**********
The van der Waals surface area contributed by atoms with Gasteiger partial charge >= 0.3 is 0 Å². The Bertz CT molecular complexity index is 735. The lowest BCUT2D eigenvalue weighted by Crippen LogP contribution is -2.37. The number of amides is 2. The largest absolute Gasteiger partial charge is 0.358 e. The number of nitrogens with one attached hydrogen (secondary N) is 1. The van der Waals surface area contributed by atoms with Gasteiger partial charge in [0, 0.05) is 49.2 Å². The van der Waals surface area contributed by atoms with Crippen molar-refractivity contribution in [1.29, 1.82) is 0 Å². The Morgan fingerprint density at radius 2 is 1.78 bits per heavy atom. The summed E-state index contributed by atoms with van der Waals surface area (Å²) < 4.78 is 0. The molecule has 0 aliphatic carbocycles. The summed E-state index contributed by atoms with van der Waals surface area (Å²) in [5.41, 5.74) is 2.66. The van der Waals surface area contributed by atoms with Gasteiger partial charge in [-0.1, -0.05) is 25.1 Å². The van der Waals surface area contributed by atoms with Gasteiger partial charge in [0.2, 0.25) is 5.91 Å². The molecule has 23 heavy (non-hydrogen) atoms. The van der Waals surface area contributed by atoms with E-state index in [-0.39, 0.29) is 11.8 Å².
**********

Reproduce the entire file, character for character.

The van der Waals surface area contributed by atoms with Gasteiger partial charge >= 0.3 is 0 Å². The Bertz CT molecular complexity index is 735. The lowest BCUT2D eigenvalue weighted by Crippen LogP contribution is -2.37. The number of amides is 2. The largest absolute Gasteiger partial charge is 0.358 e. The number of nitrogens with one attached hydrogen (secondary N) is 1. The van der Waals surface area contributed by atoms with Gasteiger partial charge in [0, 0.05) is 49.2 Å². The van der Waals surface area contributed by atoms with Crippen molar-refractivity contribution in [1.29, 1.82) is 0 Å². The Morgan fingerprint density at radius 2 is 1.78 bits per heavy atom. The summed E-state index contributed by atoms with van der Waals surface area (Å²) < 4.78 is 0. The molecule has 0 aliphatic carbocycles. The summed E-state index contributed by atoms with van der Waals surface area (Å²) in [5.41, 5.74) is 2.66. The van der Waals surface area contributed by atoms with Gasteiger partial charge in [-0.1, -0.05) is 25.1 Å². The van der Waals surface area contributed by atoms with Gasteiger partial charge in [0.2, 0.25) is 5.91 Å². The molecule has 23 heavy (non-hydrogen) atoms. The van der Waals surface area contributed by atoms with E-state index in [-0.39, 0.29) is 11.8 Å².